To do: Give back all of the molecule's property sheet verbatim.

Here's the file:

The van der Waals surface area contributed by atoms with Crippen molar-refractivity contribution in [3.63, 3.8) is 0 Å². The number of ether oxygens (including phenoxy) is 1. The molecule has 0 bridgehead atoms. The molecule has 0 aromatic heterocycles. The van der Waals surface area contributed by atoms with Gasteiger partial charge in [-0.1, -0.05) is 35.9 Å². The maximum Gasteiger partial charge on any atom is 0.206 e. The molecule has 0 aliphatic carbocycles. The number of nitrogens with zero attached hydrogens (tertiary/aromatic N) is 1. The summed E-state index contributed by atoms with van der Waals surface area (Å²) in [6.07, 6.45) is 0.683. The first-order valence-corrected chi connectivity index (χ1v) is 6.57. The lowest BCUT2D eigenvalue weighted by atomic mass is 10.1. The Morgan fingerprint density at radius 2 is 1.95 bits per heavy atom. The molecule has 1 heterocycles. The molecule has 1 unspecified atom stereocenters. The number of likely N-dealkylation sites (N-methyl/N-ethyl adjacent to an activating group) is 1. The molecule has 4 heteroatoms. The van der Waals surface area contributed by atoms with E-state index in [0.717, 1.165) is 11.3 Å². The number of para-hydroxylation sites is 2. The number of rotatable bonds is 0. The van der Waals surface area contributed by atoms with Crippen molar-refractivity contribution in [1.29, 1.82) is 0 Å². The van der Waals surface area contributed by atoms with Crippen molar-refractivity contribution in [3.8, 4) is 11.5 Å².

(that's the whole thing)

The van der Waals surface area contributed by atoms with Crippen molar-refractivity contribution in [3.63, 3.8) is 0 Å². The number of ether oxygens (including phenoxy) is 1. The molecule has 0 bridgehead atoms. The molecule has 0 aromatic heterocycles. The van der Waals surface area contributed by atoms with Gasteiger partial charge in [-0.1, -0.05) is 35.9 Å². The maximum Gasteiger partial charge on any atom is 0.206 e. The molecule has 0 aliphatic carbocycles. The number of nitrogens with zero attached hydrogens (tertiary/aromatic N) is 1. The summed E-state index contributed by atoms with van der Waals surface area (Å²) in [6.07, 6.45) is 0.683. The first-order valence-corrected chi connectivity index (χ1v) is 6.57. The lowest BCUT2D eigenvalue weighted by atomic mass is 10.1. The Morgan fingerprint density at radius 2 is 1.95 bits per heavy atom. The molecule has 1 heterocycles. The molecule has 1 unspecified atom stereocenters. The number of likely N-dealkylation sites (N-methyl/N-ethyl adjacent to an activating group) is 1. The molecule has 4 heteroatoms. The van der Waals surface area contributed by atoms with E-state index in [0.717, 1.165) is 11.3 Å². The number of para-hydroxylation sites is 2. The number of rotatable bonds is 0. The van der Waals surface area contributed by atoms with Crippen molar-refractivity contribution in [1.29, 1.82) is 0 Å². The van der Waals surface area contributed by atoms with Crippen molar-refractivity contribution in [3.8, 4) is 11.5 Å².